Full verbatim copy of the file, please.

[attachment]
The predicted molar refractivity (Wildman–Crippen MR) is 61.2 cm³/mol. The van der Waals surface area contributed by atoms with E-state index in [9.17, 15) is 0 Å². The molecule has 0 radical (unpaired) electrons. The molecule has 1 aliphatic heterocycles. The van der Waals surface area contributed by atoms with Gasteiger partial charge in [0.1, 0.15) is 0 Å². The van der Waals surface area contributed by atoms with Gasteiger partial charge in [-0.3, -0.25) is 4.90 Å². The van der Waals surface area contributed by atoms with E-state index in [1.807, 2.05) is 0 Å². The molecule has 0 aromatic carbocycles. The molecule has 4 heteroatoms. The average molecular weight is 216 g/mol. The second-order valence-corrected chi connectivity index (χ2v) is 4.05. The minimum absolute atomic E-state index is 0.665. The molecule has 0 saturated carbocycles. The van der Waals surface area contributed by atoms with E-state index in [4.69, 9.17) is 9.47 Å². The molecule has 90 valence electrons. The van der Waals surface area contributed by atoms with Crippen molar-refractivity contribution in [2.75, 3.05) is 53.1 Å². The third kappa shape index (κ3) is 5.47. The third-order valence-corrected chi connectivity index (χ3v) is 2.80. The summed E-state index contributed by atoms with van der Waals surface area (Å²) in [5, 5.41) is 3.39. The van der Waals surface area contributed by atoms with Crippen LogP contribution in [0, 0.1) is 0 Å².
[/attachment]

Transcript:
The predicted molar refractivity (Wildman–Crippen MR) is 61.2 cm³/mol. The van der Waals surface area contributed by atoms with E-state index in [9.17, 15) is 0 Å². The molecule has 0 radical (unpaired) electrons. The molecule has 1 aliphatic heterocycles. The van der Waals surface area contributed by atoms with Gasteiger partial charge in [0.1, 0.15) is 0 Å². The van der Waals surface area contributed by atoms with Gasteiger partial charge in [-0.3, -0.25) is 4.90 Å². The van der Waals surface area contributed by atoms with E-state index in [1.807, 2.05) is 0 Å². The molecule has 0 aromatic carbocycles. The molecule has 4 heteroatoms. The average molecular weight is 216 g/mol. The second-order valence-corrected chi connectivity index (χ2v) is 4.05. The minimum absolute atomic E-state index is 0.665. The molecule has 0 saturated carbocycles. The van der Waals surface area contributed by atoms with E-state index in [4.69, 9.17) is 9.47 Å². The molecule has 90 valence electrons. The van der Waals surface area contributed by atoms with Crippen molar-refractivity contribution in [2.75, 3.05) is 53.1 Å². The third kappa shape index (κ3) is 5.47. The third-order valence-corrected chi connectivity index (χ3v) is 2.80. The summed E-state index contributed by atoms with van der Waals surface area (Å²) in [5, 5.41) is 3.39. The van der Waals surface area contributed by atoms with Crippen LogP contribution in [0, 0.1) is 0 Å².